Matt: CCAMLR is a perfect example of where science and politics come together. It’s got a very good history of listening to the scientists and taking the scientists’ views on board. It’s a very science-centred organisation, much better than many others around the world. But there’s definitely geopolitical tensions playing out through it as well. But it’s nice that science is the currency of communication in CCAMLR. So, there is a strong rational basis for most of the decisions that are made. And the dialogue is very respectful, which is a really positive model, I think, for fisheries management around the world.

Marcy: In the Antarctic, the 12 countries that originally signed the Antarctic Treaty agreed on a vision of sustainability and conservation that is now being questioned by some members like China. Climate change drives an urgent need for a better understanding of our polar waters, and while large marine protected areas can improve the resiliency of threatened species, different countries are subject to their own domestic agendas. As long as science remains the currency of communication at CCAMLR, it can provide an example for sustainable progress throughout the world.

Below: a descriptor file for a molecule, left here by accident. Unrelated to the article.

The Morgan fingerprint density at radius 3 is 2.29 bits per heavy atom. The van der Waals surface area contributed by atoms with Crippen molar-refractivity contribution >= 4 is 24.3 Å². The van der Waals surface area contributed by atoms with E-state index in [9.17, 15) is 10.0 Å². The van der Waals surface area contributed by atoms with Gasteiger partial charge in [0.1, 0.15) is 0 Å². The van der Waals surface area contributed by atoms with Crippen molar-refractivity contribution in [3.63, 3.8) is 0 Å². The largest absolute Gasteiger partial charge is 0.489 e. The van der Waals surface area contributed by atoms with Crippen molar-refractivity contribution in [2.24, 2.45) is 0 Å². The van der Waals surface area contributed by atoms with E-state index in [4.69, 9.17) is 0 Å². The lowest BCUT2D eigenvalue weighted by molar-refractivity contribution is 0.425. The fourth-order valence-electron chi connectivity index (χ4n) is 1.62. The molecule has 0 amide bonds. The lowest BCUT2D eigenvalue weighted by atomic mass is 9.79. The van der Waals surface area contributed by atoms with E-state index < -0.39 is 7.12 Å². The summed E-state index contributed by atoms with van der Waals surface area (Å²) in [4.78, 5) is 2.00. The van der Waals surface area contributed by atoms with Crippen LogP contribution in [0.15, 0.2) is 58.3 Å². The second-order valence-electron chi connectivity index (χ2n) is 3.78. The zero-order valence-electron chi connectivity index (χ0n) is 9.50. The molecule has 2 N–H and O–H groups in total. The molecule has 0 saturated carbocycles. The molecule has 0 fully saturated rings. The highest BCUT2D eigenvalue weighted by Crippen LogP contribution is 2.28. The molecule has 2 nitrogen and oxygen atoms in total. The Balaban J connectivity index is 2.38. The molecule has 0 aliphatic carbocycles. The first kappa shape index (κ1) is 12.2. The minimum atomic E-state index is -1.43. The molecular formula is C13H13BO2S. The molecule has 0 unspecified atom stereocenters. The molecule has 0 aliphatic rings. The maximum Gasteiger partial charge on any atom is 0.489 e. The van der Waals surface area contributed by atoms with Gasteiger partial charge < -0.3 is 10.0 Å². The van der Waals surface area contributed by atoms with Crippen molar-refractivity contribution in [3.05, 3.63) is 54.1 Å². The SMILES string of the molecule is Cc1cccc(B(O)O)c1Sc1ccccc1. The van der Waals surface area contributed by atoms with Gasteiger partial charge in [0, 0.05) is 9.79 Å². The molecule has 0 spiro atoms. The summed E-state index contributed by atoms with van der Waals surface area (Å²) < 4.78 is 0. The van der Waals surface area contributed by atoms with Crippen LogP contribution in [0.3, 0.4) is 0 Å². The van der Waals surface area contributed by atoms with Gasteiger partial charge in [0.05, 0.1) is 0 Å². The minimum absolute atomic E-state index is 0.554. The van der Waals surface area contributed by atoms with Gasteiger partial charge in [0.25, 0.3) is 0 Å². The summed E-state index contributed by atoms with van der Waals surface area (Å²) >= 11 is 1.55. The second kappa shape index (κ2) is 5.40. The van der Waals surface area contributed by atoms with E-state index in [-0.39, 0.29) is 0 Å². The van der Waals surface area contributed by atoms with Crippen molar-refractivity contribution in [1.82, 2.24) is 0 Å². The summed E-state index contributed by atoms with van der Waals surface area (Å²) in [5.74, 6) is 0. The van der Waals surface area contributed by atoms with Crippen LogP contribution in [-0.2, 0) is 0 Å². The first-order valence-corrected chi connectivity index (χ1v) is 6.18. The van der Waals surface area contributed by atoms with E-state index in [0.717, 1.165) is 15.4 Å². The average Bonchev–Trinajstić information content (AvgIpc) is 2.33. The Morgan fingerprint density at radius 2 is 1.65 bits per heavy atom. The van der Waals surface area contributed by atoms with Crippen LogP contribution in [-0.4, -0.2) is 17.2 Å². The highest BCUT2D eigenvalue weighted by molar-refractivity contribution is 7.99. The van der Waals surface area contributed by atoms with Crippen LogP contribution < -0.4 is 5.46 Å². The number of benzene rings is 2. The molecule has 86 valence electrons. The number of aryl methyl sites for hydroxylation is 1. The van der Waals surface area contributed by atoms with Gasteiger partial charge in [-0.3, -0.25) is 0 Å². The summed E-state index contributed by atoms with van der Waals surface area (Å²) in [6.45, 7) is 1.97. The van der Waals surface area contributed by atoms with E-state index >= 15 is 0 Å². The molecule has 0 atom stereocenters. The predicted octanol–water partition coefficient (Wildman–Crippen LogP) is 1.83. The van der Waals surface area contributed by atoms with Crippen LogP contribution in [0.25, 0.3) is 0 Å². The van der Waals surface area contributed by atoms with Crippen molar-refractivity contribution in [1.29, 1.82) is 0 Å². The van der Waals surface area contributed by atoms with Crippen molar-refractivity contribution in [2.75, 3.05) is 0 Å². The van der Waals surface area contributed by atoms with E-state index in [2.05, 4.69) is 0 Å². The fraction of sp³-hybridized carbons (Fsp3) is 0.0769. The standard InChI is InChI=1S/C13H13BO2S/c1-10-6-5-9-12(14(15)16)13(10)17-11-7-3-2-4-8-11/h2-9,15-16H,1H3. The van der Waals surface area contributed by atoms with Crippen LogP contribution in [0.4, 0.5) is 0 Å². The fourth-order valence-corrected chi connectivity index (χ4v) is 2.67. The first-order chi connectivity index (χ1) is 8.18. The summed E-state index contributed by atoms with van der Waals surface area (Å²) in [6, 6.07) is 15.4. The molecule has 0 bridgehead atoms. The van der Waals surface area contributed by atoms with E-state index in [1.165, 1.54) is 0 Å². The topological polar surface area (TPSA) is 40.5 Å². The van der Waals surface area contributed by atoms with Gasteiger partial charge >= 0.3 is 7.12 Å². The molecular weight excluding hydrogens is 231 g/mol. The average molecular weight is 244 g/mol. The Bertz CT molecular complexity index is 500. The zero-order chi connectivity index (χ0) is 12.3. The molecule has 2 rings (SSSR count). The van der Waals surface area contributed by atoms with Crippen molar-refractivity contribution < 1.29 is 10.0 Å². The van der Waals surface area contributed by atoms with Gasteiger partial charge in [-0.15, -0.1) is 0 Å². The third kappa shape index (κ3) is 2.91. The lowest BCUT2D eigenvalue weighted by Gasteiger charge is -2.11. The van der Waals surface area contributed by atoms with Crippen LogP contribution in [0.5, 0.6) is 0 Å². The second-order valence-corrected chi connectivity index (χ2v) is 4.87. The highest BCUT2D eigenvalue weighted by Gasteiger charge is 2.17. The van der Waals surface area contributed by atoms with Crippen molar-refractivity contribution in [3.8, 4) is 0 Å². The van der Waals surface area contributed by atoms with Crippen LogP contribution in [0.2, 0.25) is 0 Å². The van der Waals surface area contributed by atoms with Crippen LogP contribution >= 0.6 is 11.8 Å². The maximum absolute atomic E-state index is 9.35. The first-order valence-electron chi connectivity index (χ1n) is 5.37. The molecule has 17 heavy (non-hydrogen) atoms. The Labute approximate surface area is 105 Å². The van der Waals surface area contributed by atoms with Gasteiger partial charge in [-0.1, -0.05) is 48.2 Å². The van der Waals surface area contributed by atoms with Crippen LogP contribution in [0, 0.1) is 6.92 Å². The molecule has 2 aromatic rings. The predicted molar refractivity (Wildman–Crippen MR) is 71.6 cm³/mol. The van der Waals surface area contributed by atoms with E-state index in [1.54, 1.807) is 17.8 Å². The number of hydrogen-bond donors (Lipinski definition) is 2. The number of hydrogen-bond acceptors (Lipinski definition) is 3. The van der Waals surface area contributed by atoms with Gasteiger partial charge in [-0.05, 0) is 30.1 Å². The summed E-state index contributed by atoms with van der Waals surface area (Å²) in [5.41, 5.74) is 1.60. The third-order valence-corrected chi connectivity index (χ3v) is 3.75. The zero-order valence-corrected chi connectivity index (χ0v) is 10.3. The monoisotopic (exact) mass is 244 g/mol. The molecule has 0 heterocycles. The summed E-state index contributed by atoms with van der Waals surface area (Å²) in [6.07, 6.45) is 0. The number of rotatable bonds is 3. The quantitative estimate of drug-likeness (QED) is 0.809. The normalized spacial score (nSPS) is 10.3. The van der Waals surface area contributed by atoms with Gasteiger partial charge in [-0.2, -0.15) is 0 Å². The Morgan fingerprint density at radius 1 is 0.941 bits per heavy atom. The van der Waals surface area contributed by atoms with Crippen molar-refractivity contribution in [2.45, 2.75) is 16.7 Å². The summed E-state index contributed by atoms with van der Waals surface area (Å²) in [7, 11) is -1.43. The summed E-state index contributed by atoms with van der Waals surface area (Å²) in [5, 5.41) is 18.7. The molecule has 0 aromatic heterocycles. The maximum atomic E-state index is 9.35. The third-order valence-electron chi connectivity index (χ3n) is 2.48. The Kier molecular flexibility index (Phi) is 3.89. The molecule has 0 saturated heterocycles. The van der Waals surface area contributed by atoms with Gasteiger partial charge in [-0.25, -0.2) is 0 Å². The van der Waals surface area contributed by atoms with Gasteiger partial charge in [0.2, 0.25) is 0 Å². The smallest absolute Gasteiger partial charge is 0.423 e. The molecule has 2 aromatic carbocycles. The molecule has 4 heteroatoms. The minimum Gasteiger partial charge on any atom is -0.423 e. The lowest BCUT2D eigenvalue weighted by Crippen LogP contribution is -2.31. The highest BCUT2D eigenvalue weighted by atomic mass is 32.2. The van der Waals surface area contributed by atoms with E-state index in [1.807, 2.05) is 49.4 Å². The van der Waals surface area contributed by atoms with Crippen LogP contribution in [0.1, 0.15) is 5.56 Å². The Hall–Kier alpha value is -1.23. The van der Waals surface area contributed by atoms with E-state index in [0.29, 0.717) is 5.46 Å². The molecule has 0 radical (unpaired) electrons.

The Antarctic is a global common, a neutral land surrounded by ocean. What happens when many of these same nations meet on the other side of the globe? The Arctic, a largely frozen ocean surrounded by sovereign land, is threatened by the same effects of climate change. But this isn’t a shared space where treaties and conventions can hand out fishing licences. This is a highly contested area and a hot spot for territorial disputes. What is China’s ambition in the Arctic? Next, in part two of China’s Polar Frontiers.

China’s Polar Frontiers is hosted by me, Marcy Trent Long, and produced by Samuel Colombie in collaboration with China Dialogue. The series is mixed by Chris Wood.

Thanks to all our guests for helping us unravel this complicated issue, and to Dr Tang Jianye, Dr Richard Steiner, Dr Rasmus Bertelsen, Margot Stiles, Kim Yeonsik, Dr Candace Newman and Dr Alf Hawkon Hoel, whose voices didn’t make it on this podcast, but whose interviews were crucial to our understanding of this topic. Thanks to Matt Walsh and Jill Baxter for their voiceover, and Alexander Mauboussin for his intro music, made from repurposed and recovered waste items. Additional thanks to Mark Roberts for his Arctic sound recordings and to the entire Sustainable Asia team: Bonnie and Heidi Au, Josie Chan and Crystal Wu. We couldn’t do it without you.